Cancer victim
A CT scan showing the missing left lung of a mesothelioma cancer survivor Reuters

The UK's victims of the fatal asbestos-induced cancer mesothelioma could receive average compensation pay-outs of £123,000, bringing "years of injustice" to an end.

The government has increased the packages for victims who cannot trace a liable employer or an employers' liability insurer from the £115,000 debated in the House of Commons in January.

The move means around 3,500 victims of the aggressive cancer or their families can apply for compensation from next month as part of a £380m pot.

"This will end years of injustice for mesothelioma victims and their families – who have had to endure this terrible disease with little hope of any compensation from the insurance industry," said Mike Penning, the Work and Pensions Minister.

He added: "We have made it an absolute priority to bring in the scheme as soon as legislation will allow, so I am pleased to announce that victims will be able to apply for payments from next month."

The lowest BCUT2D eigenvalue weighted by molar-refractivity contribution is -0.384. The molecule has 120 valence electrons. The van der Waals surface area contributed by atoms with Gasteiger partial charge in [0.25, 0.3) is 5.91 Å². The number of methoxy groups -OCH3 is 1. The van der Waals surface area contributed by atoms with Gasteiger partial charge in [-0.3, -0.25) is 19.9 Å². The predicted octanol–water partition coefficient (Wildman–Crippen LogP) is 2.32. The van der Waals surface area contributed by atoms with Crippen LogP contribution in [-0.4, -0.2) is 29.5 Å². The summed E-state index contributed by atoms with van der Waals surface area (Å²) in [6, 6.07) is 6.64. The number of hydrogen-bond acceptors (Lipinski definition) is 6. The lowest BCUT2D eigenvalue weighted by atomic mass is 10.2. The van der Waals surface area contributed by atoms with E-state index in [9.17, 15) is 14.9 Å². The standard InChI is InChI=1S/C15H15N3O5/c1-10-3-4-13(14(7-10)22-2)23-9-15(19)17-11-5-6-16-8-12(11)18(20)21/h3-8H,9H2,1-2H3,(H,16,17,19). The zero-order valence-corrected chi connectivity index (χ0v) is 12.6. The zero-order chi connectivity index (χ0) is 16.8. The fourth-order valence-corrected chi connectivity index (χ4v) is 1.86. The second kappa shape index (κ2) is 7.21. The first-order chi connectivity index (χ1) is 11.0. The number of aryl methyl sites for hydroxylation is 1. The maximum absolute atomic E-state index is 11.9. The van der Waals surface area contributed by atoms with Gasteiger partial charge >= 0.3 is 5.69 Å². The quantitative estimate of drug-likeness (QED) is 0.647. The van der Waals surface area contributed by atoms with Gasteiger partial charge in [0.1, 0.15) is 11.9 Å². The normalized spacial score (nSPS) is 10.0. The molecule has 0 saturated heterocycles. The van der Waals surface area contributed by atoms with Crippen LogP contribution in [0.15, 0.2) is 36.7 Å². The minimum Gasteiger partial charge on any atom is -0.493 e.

The government said mesothelioma, which often takes 40 to 50 years to present symptoms after exposure to asbestos, has resulted in more than 300 people every year struggling to find a relevant party to sue for damages, because companies become insolvent or insurance records go missing.

Department for Work and Pensions (DWP) research estimated that 300 applications per year will be paid by the scheme and that this number will drop slowly over time.

On top of the payments applicants will receive from the scheme, the programme will pay £7,000 towards legal fees.

The applicant will be paid this amount directly with their scheme payment, not to lawyers.

The scheme, which will be run by claims handling company Gallagher Bassett, has been designed to accept direct applications from applicants, to enable people to apply without the aid of a solicitor.

In these cases, the individual would retain the £7,000 in legal fees.

The Mesothelioma Act was passed in January and allowed for the creation of a new package of support – funded by insurance firms – to pay in excess of 800 eligible people in 2014 and 300 every year after that, until 2024.